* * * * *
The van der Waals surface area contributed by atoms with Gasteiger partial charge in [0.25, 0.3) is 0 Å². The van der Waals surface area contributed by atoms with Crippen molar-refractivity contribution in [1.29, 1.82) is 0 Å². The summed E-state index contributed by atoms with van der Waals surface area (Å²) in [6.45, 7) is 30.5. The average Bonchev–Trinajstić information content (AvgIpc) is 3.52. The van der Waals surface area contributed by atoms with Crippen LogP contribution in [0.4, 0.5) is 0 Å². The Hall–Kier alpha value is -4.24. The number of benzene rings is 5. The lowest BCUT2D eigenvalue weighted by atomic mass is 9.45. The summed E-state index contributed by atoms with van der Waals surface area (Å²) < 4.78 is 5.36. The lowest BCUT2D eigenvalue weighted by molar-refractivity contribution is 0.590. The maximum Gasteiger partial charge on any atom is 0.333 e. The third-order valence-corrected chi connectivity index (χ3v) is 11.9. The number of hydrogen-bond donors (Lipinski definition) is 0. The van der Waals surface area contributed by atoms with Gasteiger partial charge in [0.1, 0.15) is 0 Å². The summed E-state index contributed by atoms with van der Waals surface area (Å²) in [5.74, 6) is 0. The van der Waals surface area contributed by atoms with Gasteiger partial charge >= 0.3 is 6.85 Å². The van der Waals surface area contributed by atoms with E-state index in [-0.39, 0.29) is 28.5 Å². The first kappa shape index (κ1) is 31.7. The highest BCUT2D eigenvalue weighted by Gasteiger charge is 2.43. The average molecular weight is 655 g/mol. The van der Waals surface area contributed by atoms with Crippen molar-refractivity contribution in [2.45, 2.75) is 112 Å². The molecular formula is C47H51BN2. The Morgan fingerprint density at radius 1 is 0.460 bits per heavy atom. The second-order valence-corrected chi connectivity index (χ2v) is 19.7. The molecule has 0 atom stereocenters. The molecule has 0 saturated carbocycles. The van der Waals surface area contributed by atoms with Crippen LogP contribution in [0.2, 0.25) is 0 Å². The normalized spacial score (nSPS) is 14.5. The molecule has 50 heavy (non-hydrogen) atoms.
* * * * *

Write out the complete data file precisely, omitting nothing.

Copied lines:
The van der Waals surface area contributed by atoms with Gasteiger partial charge in [0.25, 0.3) is 0 Å². The van der Waals surface area contributed by atoms with Crippen molar-refractivity contribution in [1.29, 1.82) is 0 Å². The summed E-state index contributed by atoms with van der Waals surface area (Å²) in [6.45, 7) is 30.5. The average Bonchev–Trinajstić information content (AvgIpc) is 3.52. The van der Waals surface area contributed by atoms with Crippen LogP contribution in [0.4, 0.5) is 0 Å². The Hall–Kier alpha value is -4.24. The number of benzene rings is 5. The lowest BCUT2D eigenvalue weighted by atomic mass is 9.45. The summed E-state index contributed by atoms with van der Waals surface area (Å²) < 4.78 is 5.36. The lowest BCUT2D eigenvalue weighted by molar-refractivity contribution is 0.590. The maximum Gasteiger partial charge on any atom is 0.333 e. The third-order valence-corrected chi connectivity index (χ3v) is 11.9. The number of hydrogen-bond donors (Lipinski definition) is 0. The van der Waals surface area contributed by atoms with Gasteiger partial charge in [0.1, 0.15) is 0 Å². The summed E-state index contributed by atoms with van der Waals surface area (Å²) in [5.74, 6) is 0. The van der Waals surface area contributed by atoms with Gasteiger partial charge >= 0.3 is 6.85 Å². The van der Waals surface area contributed by atoms with E-state index in [-0.39, 0.29) is 28.5 Å². The first kappa shape index (κ1) is 31.7. The highest BCUT2D eigenvalue weighted by Gasteiger charge is 2.43. The average molecular weight is 655 g/mol. The van der Waals surface area contributed by atoms with Crippen molar-refractivity contribution in [2.45, 2.75) is 112 Å². The molecular formula is C47H51BN2. The Morgan fingerprint density at radius 1 is 0.460 bits per heavy atom. The second-order valence-corrected chi connectivity index (χ2v) is 19.7. The molecule has 0 atom stereocenters. The molecule has 0 saturated carbocycles. The van der Waals surface area contributed by atoms with Crippen LogP contribution in [0.2, 0.25) is 0 Å². The normalized spacial score (nSPS) is 14.5. The molecule has 50 heavy (non-hydrogen) atoms.